Britain: A revealing exchange on a national unity government


A revealing exchange took place in the Guardian newspaper earlier this month.

Writing on December 8, former Labour minister Frank Field opined that the developing economic crisis meant that it may be necessary for the Conservatives and Labour to form a government of national unity.

The growing lack of confidence in the British economy, combined with rising unemployment and record government borrowing, meant this might be the only way to assuage the fears of the international markets, Field said.

As it was, debt under Labour had risen by 40 percent in the last year to £118 billion, Field complained. Even though the government had forecast "record cuts in public expenditure," some £37 billion up to 2012-13, this was still not enough to bridge the gap he said. 

This was especially true because Labour was underestimating the rise in unemployment as a consequence of the financial meltdown. The government had forecast 1.41 million jobless by the end of 2009, and 1.5 million by the end of 2010, while others have predicted it will hit 2 million by Christmas and 3 million by the end of next year. 

If the latter projections were correct, Field continued, "Welfare bills will soar, making new demands for yet greater borrowing." The market, already mistrustful of the government's figures, could use the mass increase in joblessness to either refuse to buy government gilts, or to do so only "at a ransom price."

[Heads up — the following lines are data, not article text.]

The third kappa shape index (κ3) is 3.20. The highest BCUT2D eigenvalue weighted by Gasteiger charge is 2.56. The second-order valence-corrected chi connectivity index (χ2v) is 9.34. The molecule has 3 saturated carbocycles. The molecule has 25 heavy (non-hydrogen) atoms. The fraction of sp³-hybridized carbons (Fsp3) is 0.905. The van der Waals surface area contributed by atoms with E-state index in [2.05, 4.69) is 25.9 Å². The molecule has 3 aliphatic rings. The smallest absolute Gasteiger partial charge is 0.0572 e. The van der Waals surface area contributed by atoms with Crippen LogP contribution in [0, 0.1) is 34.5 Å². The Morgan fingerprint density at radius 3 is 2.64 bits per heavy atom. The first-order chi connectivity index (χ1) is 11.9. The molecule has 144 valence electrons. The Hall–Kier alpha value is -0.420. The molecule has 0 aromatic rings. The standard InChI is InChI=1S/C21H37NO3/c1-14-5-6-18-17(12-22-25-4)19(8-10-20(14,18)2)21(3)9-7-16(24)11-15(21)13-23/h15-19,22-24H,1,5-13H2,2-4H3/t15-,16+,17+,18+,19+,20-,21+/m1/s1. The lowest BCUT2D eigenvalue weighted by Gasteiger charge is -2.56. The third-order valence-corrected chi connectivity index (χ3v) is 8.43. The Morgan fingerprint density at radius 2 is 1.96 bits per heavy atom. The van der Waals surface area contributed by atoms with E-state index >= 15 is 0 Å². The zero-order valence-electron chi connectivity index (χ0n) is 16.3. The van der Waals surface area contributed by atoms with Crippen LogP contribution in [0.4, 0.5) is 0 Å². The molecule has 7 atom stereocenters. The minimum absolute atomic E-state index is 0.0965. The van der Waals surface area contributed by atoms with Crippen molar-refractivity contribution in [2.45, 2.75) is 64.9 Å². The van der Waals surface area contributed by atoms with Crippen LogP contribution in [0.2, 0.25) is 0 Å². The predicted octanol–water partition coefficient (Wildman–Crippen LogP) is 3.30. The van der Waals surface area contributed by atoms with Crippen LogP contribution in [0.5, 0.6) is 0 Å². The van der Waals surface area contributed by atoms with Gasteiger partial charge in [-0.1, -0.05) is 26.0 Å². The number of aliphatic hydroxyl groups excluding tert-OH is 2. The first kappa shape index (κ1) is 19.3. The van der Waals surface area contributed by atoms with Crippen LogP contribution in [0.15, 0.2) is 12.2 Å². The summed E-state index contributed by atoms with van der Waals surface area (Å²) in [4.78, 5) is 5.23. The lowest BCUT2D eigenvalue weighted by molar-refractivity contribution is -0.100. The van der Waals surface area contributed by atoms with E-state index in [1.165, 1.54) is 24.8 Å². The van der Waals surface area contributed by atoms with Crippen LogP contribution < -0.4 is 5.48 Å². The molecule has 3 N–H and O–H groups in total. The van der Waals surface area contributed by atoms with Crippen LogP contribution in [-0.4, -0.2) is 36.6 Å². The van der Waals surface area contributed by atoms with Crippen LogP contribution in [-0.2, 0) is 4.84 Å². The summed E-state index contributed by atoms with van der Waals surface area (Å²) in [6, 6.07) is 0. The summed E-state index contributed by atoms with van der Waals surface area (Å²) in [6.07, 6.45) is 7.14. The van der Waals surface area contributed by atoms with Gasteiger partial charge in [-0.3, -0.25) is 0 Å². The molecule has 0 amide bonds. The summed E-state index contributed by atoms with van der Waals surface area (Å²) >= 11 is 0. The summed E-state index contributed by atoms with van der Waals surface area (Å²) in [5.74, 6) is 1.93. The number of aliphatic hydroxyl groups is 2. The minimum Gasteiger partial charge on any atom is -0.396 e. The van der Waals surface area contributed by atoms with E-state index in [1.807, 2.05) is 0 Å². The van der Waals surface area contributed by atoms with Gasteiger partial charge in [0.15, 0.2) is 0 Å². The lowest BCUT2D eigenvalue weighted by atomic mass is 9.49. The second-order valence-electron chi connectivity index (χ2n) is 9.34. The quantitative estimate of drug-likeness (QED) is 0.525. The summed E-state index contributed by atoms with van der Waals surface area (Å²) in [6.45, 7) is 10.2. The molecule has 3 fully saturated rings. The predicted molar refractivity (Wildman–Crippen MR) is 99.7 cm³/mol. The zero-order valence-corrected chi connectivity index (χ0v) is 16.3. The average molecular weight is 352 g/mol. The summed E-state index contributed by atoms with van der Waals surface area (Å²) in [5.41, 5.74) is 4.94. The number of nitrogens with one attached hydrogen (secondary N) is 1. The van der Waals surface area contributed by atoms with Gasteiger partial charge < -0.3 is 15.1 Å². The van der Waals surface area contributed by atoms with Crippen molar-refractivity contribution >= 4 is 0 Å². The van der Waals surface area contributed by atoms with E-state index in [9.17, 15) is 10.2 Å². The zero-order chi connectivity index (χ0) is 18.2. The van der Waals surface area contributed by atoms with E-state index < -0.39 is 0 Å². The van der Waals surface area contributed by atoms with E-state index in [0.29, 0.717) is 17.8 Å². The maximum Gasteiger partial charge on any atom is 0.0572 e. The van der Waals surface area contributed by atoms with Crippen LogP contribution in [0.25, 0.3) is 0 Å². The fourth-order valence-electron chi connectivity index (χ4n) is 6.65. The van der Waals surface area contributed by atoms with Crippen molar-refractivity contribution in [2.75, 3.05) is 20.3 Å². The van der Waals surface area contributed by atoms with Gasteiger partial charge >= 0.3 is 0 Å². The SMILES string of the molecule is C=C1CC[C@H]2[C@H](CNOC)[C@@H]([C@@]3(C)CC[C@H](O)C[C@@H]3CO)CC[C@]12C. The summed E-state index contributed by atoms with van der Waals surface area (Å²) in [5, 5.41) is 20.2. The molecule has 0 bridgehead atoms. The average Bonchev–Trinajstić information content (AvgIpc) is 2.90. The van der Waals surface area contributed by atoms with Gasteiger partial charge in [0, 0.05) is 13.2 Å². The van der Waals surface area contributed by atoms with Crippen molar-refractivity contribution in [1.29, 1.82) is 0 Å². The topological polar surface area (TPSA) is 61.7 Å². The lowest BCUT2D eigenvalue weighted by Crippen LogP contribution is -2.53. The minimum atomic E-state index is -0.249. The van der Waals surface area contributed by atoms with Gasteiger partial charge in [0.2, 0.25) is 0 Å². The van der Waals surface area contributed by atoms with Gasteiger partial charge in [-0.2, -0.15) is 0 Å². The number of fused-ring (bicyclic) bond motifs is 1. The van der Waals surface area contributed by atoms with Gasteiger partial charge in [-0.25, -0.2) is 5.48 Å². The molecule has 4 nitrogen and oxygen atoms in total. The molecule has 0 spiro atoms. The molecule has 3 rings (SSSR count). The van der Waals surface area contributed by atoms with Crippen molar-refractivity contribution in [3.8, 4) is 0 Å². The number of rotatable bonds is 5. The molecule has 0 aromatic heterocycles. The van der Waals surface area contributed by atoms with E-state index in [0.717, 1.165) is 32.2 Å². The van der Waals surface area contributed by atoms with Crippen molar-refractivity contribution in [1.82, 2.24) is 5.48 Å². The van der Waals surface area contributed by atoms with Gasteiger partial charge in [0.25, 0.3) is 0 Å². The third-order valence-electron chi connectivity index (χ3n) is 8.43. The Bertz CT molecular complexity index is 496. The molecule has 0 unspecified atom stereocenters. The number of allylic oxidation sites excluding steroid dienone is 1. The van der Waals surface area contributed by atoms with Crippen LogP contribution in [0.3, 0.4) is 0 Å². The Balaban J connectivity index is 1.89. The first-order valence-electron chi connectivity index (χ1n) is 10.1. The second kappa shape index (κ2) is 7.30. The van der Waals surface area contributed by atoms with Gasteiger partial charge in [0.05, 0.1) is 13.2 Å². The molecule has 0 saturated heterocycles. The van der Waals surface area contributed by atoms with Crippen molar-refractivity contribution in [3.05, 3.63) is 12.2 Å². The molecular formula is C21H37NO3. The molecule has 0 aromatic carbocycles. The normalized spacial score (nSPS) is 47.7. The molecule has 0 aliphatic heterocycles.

If the market refused to pick up the government's IOU's, he went on, the only options "will be to print money, with all the dangers for a country of going along with such a policy; or for the political parties to come together—in a national government—to try to convince the gilt market that the country is serious about bringing under control the gap between projected government expenditure and its falling tax revenue base."

"It is crucial that we begin to plan for this scenario for, once in this totally uncharted territory, we may not then have that long to convince the markets that Britain's political class really means business in trying to get the nation's accounts into some sort of order. If we fail to convince at this point, then the outlook for the country is truly unimaginable," he warned.

Three days later, Tony Benn, the doyen of Labour's ever dwindling left wing, responded with a denunciation of Field's call, stating that a national unity government "would be an attack on democracy and give succour to fascism."